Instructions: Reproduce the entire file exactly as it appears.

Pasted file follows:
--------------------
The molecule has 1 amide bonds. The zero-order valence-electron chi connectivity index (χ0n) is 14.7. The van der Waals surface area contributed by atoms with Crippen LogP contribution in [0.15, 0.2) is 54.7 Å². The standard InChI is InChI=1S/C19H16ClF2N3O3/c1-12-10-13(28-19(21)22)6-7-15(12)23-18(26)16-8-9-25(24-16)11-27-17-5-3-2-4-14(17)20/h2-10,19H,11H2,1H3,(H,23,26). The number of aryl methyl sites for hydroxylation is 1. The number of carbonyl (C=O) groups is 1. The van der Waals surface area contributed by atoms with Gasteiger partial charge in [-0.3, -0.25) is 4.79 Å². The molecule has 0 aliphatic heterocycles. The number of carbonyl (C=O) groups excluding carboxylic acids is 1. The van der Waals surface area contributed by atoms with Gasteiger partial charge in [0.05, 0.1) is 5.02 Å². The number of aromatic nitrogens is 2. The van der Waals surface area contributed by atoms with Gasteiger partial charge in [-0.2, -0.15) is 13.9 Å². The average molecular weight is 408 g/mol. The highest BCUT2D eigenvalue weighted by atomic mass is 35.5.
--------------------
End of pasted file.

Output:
The molecule has 1 amide bonds. The zero-order valence-electron chi connectivity index (χ0n) is 14.7. The van der Waals surface area contributed by atoms with Crippen LogP contribution in [0.15, 0.2) is 54.7 Å². The standard InChI is InChI=1S/C19H16ClF2N3O3/c1-12-10-13(28-19(21)22)6-7-15(12)23-18(26)16-8-9-25(24-16)11-27-17-5-3-2-4-14(17)20/h2-10,19H,11H2,1H3,(H,23,26). The number of aryl methyl sites for hydroxylation is 1. The number of carbonyl (C=O) groups is 1. The van der Waals surface area contributed by atoms with Gasteiger partial charge in [-0.3, -0.25) is 4.79 Å². The molecule has 0 aliphatic heterocycles. The number of carbonyl (C=O) groups excluding carboxylic acids is 1. The van der Waals surface area contributed by atoms with Gasteiger partial charge in [0.05, 0.1) is 5.02 Å². The number of aromatic nitrogens is 2. The van der Waals surface area contributed by atoms with Gasteiger partial charge in [-0.2, -0.15) is 13.9 Å². The average molecular weight is 408 g/mol. The highest BCUT2D eigenvalue weighted by atomic mass is 35.5.